In response to four special interrogatories, the jury found Stein had not received adequate notice of the charges against him, but that defendants ACJ and DiDomenico did not conspire with the state to deprive Stein of his constitutional rights. Accordingly, it found only defendants Leonard David and the Board of Education liable for lost wages. Judgment was entered on January 24, 1986, awarding Stein $15,000 in compensatory damages plus attorneys' fees, and directing the Board of Education to hold a new hearing to determine whether Stein should be permitted to drive school buses on Board of Education routes. Leonard David and the Board of Education now appeal.



We turn first to the difficult question whether Stein's continued employment by ACJ is a protected property interest such that the state violated his procedural due process rights when it revoked his certification and caused his discharge. The district judge charged the jury that it was. For reasons which we present below, we agree.2


In Board of Regents of State Colleges v. Roth, 408 U.S. 564, 92 S.Ct. 2701, 33 L.Ed.2d 548 (1972), the Supreme Court wrote:


To have a property interest in a benefit, a person clearly must have more than an abstract need or desire for it. He must have more than a unilateral expectation of it. He must, instead, have a legitimate claim of entitlement to it ...


Property interests, of course, are not created by the Constitution. Rather, they are created and their dimensions are defined by existing rules or understandings that stem from an independent source such as state law--rules or understandings that secure certain benefits and that support claims of entitlement to those benefits.


408 U.S. at 577, 92 S.Ct. at 2709.


In Roth, the Court held that a nontenured state university teacher holding a one-year appointment did not have a "liberty" or "property" interest in continued employment at the school. In the case before us, however, Stein's contract with ACJ provided that Stein would not be discharged except for "good cause." The "good cause" for the discharge was supplied by the state, which by disqualifying the employee foreclosed him from doing his job. Accordingly, Stein's "claim of entitlement" arose from his contract with ACJ.


We have previously noted that "liberty" or "property" protected by due process need not always flow from guaranty under state law or the Constitution. Huntley v. Community School Board of Brooklyn, 543 F.2d 979, 986 n. 8 (2d Cir.1976), cert. denied, 430 U.S. 929, 97 S.Ct. 1547, 51 L.Ed.2d 773 (1977), appeal after remand, 579 F.2d 738 (2d Cir.1978). Where the independent source of a property interest is a private contract, the state cannot transgress on the claim of entitlement to continued employment without due process of law.3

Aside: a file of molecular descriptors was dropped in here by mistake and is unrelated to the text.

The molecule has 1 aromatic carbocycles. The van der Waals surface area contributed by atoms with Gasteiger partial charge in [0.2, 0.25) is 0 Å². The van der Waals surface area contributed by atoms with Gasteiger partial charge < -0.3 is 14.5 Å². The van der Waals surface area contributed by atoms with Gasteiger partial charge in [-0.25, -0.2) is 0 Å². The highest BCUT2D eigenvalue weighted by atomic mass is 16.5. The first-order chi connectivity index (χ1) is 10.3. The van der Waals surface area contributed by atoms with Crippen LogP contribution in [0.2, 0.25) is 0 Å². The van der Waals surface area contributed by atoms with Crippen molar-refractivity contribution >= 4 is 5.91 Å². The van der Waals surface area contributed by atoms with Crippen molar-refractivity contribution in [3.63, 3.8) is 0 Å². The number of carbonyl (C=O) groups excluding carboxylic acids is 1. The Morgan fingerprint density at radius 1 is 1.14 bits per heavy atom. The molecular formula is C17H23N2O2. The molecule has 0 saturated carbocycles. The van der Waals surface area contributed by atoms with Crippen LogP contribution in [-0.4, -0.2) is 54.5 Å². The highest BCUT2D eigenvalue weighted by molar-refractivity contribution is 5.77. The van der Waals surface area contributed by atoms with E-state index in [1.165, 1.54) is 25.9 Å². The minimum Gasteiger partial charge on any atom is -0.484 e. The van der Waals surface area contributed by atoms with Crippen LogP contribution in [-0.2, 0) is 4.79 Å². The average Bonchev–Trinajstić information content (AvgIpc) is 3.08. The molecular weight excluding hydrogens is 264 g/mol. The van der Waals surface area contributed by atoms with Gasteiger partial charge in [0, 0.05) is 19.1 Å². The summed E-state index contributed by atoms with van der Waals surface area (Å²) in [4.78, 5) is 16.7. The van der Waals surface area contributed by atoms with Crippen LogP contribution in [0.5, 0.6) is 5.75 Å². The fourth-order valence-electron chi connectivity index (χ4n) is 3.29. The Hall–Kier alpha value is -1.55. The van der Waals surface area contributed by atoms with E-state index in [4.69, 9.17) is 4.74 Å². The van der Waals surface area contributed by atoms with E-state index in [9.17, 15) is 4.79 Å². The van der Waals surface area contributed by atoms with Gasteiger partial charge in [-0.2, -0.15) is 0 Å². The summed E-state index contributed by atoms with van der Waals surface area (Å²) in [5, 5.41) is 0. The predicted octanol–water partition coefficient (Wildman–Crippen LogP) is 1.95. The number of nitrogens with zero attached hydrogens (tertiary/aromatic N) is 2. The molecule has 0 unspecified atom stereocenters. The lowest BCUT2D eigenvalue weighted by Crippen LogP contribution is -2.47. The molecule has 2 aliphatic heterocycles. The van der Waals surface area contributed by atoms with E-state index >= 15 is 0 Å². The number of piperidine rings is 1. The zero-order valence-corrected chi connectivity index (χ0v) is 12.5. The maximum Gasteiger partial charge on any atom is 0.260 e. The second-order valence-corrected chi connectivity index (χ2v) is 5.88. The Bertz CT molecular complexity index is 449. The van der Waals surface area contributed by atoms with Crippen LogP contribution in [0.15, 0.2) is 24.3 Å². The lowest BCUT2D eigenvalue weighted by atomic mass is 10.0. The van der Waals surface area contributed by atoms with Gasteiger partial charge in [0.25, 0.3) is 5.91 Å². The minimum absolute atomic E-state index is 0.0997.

We need not reach the broad question whether Stein's certification as a vehicle operator by the Board was itself a property interest protected by the constitutional safeguards of due process. Although certification of a driver to work on Board of Education routes might bear some comparison to licensing of professions by the state, see, e.g., Bell v. Burson, 402 U.S. 535, 539, 91 S.Ct. 1586, 1589, 29 L.Ed.2d 90 (1971) (suspension of driver's license invokes procedural due process protections when it prevents pursuit of chosen employment); Keney v. Derbyshire, 718 F.2d 352, 354 (10th Cir.1983) (medical license is constitutionally protected property right); Herz v. Degnan, 648 F.2d 201, 208 (3d Cir.1981) (license to practice psychology is constitutionally protected property interest), our holding in this case rests on the narrower ground that Stein had a protected property interest in his continued employment with ACJ.


The New York case of Morales v. Board of Education, 125 Misc.2d 310, 479 N.Y.S.2d 330 (Sup.Ct.Nassau Co.1984), comports with our holding. In Morales, a school district decertified a bus driver who worked for a private contractor. The plaintiff, however, continued to work for her employer and could have driven for other school districts with which the company contracted. Here, we hold that Stein's protected property interest lies in his continued employment by ACJ, not in the certification itself. The court's finding in Morales that the plaintiff suffered no deprivation of property because she was not discharged, therefore, does not conflict with our holding.


Having correctly determined that Stein had a protected property interest in his continued employment, the district judge instructed the jury that due process requires the state to provide adequate notice and a hearing before it expropriates the property of an individual. Accordingly, the jury found that Stein had not received adequate notice of the nature of the charges against him, and awarded Stein $15,000 in compensatory damages against Leonard David and the Board of Education. David contends, however, that the district judge erroneously refused to instruct the jury that they could assess no damages against David if they found him to have acted in good faith in his actions with respect to Stein. We disagree.